cat /dev/DiBona/brain: Sony Just Doesn't Get It

What kind of modern digital music player doesn't play MP3s?

Competing with the iPod is a very difficult thing to do. You need to get a lot right to be even in the same league. In typical Sony fashion, they have spent a lot of marketing, design and PR dollars creating and promoting their "iPod killing" Network Walkman. This is a device roughly the same size as an iPod--or smaller, depending on if you believe the PR, but not smaller than an iPod mini...but whatever.

Before I rant a bit, let's compare their features:

  • Hard Drive Size: Sony appears to be offering a 20 gigabyte version or a 40 gigabyte version for its Network Walkman, depending on which report you believe. Either way, the iPod has a range of capacities as well.

  • Price: Sony's offering costs a bit less when comparing comparable capacities with the iPod. Yay Sony!

  • Support Software: Sony Connect vs. iTunes. iTunes is good, Sony Connect is not. But hey, you might like Sony Connect, so that's up to you. I prefer to encode my CDs myself at the insane bit rates I prefer.

  • Formats Supported: Sony likes you to use Atrac, Apple likes AAC, so who cares, right? You simply can play MP3s on them and forget their DRMed proprietary formats. Right? Right? Well, on the iPod you can. And on every portable player made in the last five years, you can. I don't have enough room or time to list every player that does, really.

    But Sony doesn't play MP3. It seems it "supports" MP3 through conversion, and we all love trans-coded music, right? But nope, no playback of MP3.

Yes, seriously. Really, stop laughing. Transcoding is an abomination. Running your music through two lossy encoding steps is plain bad for the music if your standards are anywhere above 1950's AM radio technology. It would be like using a Xerox machine to do micrography, as in that old AIR article, which I couldn't find on-line.

So, in short, Stupid! Stupid! Stupid!

Take a perfectly interesting product and make it sucky in one fell swoop. I mean, I know that Sony has their stuff together much of the time--don't ask me about VAIO build quality, please, I've repressed that. The PS/2 is a fine product, and the Sony classical label does some remarkable recordings, but these landfill worthy players should be abandoned as some Sony executive's bad-trip drug dream. Better yet, the firmware should be upgraded to play the freaking MP3 standard that litters most people's music collections.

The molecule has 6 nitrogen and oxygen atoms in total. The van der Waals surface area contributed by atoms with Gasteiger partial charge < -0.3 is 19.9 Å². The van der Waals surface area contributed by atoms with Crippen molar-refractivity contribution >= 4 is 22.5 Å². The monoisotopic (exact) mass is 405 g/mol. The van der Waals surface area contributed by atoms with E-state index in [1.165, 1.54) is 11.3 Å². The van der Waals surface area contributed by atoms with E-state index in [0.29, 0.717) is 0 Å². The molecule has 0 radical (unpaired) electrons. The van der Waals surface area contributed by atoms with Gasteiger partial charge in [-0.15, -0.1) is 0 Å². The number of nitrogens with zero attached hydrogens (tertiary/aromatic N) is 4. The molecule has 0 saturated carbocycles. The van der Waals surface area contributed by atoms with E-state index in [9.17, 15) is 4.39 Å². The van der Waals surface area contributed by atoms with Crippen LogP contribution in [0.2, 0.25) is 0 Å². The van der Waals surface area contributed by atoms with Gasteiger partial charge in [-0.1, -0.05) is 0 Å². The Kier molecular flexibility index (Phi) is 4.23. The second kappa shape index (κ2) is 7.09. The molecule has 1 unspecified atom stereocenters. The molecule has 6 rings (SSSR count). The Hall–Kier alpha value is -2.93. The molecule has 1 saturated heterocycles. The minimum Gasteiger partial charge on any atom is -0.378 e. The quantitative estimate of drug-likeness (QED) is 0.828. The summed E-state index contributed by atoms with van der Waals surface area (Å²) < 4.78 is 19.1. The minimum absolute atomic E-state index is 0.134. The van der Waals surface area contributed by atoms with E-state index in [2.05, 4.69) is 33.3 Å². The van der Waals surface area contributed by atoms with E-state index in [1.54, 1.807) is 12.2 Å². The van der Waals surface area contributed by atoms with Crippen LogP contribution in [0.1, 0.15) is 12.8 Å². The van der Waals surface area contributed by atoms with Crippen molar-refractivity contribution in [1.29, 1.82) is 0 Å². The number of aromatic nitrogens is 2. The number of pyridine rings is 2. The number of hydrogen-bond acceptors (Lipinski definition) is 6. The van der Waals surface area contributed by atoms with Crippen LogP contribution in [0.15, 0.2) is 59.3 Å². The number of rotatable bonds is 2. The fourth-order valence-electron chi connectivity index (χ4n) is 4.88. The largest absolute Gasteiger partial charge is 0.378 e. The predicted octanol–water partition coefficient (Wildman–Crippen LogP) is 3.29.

This isn't the first time Sony has done this. About four years ago, it had a pretty drop-dead sexy little MP3, um, Atrac player that looked like a stuppy pen, and I would have bought one in a second had it played MP3s.

I know what you are thinking: "What about Ogg? MP3 is stinky patent encumbered crapola." All I can say is iRiver seems to get it, and its player looks very nice; I want one and all that (I'd love to review one, fellas). But you have to support MP3 if you want a player to be a commercial success. Sony obviously is the kind of company that, even if Ogg were the dominant encoding system the way MP3 is today, would not support it in favor of Atrac-on-memory-stick.

Also, can I say that Atrac stinks? Good. Atrac stinks. I have an old minidisk player that is great for recording lectures and interviews and such, but past that? Crap.

Thanks for listening to my rant.

Chris DiBona is the Co-Founder of Damage Studios, a San Francisco-based game company working on the next generation massively multiplayer on-line game, Rekonstruction. He was formerly an editor for and was the co-editor of Open Sources: Voices From the Open Source Software Revolution.



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actually, it ain't transcoded

Waider's picture

I've spent the last two weeks tooling around with a Sony NW-S23, reverse-engineering the file format that my MP3 files ended up in when I copied them over using the MP3FileManager tool on the device itself.

They're still MP3 files.

They're obfuscated, but they retain the exact same bitrate, etc. as the original files. No transcoding, no recompression.


Darek's picture

I believe the PS/2 is a product of IBM, not Sony.

your old

Anonymous's picture

your old
these kids meant playstation 2

The Horrors of MiniDisc

Anonymous's picture